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Czech Mushroom Pickers Brace for Bumper Crop After Record Rain September 14, 2005 - Bloomberg.com
Millions of Czechs are taking to the countryside after record rainfall in July and August produced a bumper mushroom crop.
"This summer season has been really good because the soil was so damp," Antonin Vorlicek, a 65-year-old retiree from a village east of Prague "I love to pick mushrooms, I love to eat mushrooms. It's a big pleasure."
This year's Czech mushroom season is starting three months earlier than usual and the crop may be more than double the average of 20,000 tons, according to the Prague-based Czech Mycological Society. About 2 billion koruna ($86.5 million) of mushrooms are gathered annually, says the group, which estimates that as many as six million people, or two thirds of the population, are gathering the plants.
Mushrooms, fleshy, umbrella-shaped fungi, cause three deaths on average each year because of people eating a poisonous variety. The plants can also carry Lyme disease and encephalitis.
The society held an exhibition of different varieties last week in Prague's riverside Zofin Palace, where the city's premier balls are held and the country's top lawmakers including Prime Minister Jiri Paroubek hold speeches on policy.
"Mushroom picking could be considered the Czech national hobby," Miroslav Smotlacha, the 85-year-old head of the society, said in a Sept. 1 interview in his Prague office. "This summer has been absolutely extraordinary, I don't remember so many mushrooms in this period." The society has 6,500 members.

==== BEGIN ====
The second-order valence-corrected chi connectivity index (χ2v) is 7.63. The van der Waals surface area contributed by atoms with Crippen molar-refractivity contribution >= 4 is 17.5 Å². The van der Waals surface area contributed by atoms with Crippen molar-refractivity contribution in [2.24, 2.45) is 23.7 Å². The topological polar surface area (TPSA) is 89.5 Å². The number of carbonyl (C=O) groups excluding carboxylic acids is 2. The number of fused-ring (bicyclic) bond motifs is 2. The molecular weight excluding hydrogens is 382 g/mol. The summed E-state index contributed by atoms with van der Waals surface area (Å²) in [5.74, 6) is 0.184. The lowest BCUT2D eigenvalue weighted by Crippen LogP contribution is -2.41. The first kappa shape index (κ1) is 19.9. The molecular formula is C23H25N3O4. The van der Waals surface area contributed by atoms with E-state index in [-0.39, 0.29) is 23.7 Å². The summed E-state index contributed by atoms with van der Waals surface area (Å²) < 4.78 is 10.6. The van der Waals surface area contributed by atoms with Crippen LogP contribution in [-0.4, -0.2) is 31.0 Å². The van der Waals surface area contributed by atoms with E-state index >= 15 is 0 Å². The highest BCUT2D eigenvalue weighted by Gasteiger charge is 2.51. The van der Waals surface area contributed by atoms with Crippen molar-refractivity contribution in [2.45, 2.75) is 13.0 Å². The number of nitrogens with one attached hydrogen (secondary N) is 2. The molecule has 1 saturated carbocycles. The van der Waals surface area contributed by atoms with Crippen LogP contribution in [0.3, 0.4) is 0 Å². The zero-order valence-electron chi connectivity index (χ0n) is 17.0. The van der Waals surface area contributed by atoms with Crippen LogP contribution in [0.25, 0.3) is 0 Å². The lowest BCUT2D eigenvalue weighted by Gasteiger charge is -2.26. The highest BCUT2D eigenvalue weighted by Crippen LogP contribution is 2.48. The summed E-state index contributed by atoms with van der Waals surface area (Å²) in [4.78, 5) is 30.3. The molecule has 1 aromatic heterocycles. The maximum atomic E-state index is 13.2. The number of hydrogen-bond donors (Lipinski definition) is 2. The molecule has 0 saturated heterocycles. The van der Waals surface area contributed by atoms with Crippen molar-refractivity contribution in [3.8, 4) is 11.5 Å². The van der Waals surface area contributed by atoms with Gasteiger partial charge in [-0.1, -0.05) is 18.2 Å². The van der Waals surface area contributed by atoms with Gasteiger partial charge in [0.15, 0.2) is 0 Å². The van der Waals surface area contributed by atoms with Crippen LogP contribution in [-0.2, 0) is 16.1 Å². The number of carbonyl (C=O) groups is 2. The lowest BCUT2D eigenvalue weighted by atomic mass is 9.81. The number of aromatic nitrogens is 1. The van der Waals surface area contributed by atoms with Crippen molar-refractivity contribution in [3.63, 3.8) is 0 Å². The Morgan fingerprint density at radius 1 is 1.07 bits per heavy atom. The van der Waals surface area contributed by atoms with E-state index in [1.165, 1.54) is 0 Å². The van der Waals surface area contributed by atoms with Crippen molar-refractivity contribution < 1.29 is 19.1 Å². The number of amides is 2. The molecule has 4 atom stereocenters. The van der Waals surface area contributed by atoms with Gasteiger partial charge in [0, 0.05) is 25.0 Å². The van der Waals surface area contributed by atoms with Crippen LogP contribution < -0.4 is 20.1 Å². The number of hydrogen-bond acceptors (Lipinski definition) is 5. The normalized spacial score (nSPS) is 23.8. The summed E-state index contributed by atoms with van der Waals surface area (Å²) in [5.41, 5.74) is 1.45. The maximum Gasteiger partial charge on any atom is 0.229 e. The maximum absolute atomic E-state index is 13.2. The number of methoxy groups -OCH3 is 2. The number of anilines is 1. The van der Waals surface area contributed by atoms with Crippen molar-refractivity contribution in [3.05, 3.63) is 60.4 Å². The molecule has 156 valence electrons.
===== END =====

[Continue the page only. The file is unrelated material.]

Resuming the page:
The mushroom-picking season in the Czech Republic normally begins in late September and continues through October. This year, gatherers say they are already scooping up as much as 60 kilos of mushrooms in a few hours in the dense forests that cover about a third of the country.
In July, rainfall in the Czech Republic was triple the average from 1961 through 1990, according to the Czech Hydro- Meteorological Institute. While there was even more rain in August, exact statistics are not available, the institute said.
The Czech Mycological Society was founded by Smotlacha's father in 1921 to teach people to recognize edible and inedible mushrooms. It's added centers across the country, holds exhibitions, seminars and contests and publishes a magazine.
Czechs are "the world's greatest mushroom experts" as a result, Smotlacha said.
Measures to protect the environment after the 1989 collapse of Communism helped improve the quality of mushrooms, Smotlacha said. Sulfur dioxide emissions have fallen 90 percent and traces of nitrogen oxide dropped more than 40 percent between 1990 and 2003, according to the Czech Environment Ministry, helping to reduce acid in the soil and allowing types of mushrooms including chanterelle to reemerge after a 30 year hiatus.
The dangers haven't cooled the Czech appetite.
"I love to have a walk through woods, to me, this is the most important thing," said Hana Junkova, a 64-year-old pensioner from Prague in an interview in Klanovice, a nature reserve. "I don't care that much if I find mushrooms or I don't, although it's a pleasure to find some eventually."